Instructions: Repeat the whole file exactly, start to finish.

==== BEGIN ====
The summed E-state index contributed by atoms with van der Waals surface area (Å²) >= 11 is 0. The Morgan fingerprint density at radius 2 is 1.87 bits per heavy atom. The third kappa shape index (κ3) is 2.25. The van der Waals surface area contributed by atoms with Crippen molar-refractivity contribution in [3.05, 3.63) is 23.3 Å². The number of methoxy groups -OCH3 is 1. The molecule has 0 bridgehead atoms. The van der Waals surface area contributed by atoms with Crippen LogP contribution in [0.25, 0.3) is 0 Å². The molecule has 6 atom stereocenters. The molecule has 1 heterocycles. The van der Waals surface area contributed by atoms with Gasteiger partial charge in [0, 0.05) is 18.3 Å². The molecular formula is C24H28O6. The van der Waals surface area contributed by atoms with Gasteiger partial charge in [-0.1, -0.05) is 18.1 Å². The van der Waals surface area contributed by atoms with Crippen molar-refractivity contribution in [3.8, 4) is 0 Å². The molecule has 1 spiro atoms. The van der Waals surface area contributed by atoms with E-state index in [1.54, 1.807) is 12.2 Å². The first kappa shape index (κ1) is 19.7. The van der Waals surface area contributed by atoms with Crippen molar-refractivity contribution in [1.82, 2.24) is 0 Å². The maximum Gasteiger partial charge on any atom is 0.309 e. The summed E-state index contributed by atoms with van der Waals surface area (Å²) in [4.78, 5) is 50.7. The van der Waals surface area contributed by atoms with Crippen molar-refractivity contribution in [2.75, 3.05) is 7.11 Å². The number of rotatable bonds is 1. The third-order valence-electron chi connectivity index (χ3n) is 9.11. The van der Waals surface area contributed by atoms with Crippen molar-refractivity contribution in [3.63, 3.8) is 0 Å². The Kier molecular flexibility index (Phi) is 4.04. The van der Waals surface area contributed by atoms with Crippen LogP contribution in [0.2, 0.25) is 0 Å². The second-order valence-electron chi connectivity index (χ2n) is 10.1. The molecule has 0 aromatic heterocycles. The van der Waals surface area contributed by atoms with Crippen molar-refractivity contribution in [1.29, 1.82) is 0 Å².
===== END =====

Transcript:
The summed E-state index contributed by atoms with van der Waals surface area (Å²) >= 11 is 0. The Morgan fingerprint density at radius 2 is 1.87 bits per heavy atom. The third kappa shape index (κ3) is 2.25. The van der Waals surface area contributed by atoms with Crippen molar-refractivity contribution in [3.05, 3.63) is 23.3 Å². The number of methoxy groups -OCH3 is 1. The molecule has 0 bridgehead atoms. The van der Waals surface area contributed by atoms with Crippen LogP contribution in [0.25, 0.3) is 0 Å². The molecule has 6 atom stereocenters. The molecule has 1 heterocycles. The van der Waals surface area contributed by atoms with Gasteiger partial charge in [0, 0.05) is 18.3 Å². The molecular formula is C24H28O6. The van der Waals surface area contributed by atoms with Gasteiger partial charge in [-0.1, -0.05) is 18.1 Å². The van der Waals surface area contributed by atoms with Crippen molar-refractivity contribution in [3.8, 4) is 0 Å². The molecule has 1 spiro atoms. The van der Waals surface area contributed by atoms with E-state index in [1.54, 1.807) is 12.2 Å². The first kappa shape index (κ1) is 19.7. The van der Waals surface area contributed by atoms with Crippen molar-refractivity contribution in [1.82, 2.24) is 0 Å². The maximum Gasteiger partial charge on any atom is 0.309 e. The summed E-state index contributed by atoms with van der Waals surface area (Å²) in [4.78, 5) is 50.7. The van der Waals surface area contributed by atoms with Crippen molar-refractivity contribution in [2.75, 3.05) is 7.11 Å². The number of rotatable bonds is 1. The third-order valence-electron chi connectivity index (χ3n) is 9.11. The van der Waals surface area contributed by atoms with Crippen molar-refractivity contribution in [3.63, 3.8) is 0 Å². The Kier molecular flexibility index (Phi) is 4.04. The van der Waals surface area contributed by atoms with Crippen LogP contribution in [0.2, 0.25) is 0 Å². The second-order valence-electron chi connectivity index (χ2n) is 10.1. The molecule has 0 aromatic heterocycles. The van der Waals surface area contributed by atoms with Crippen molar-refractivity contribution in [1.29, 1.82) is 0 Å².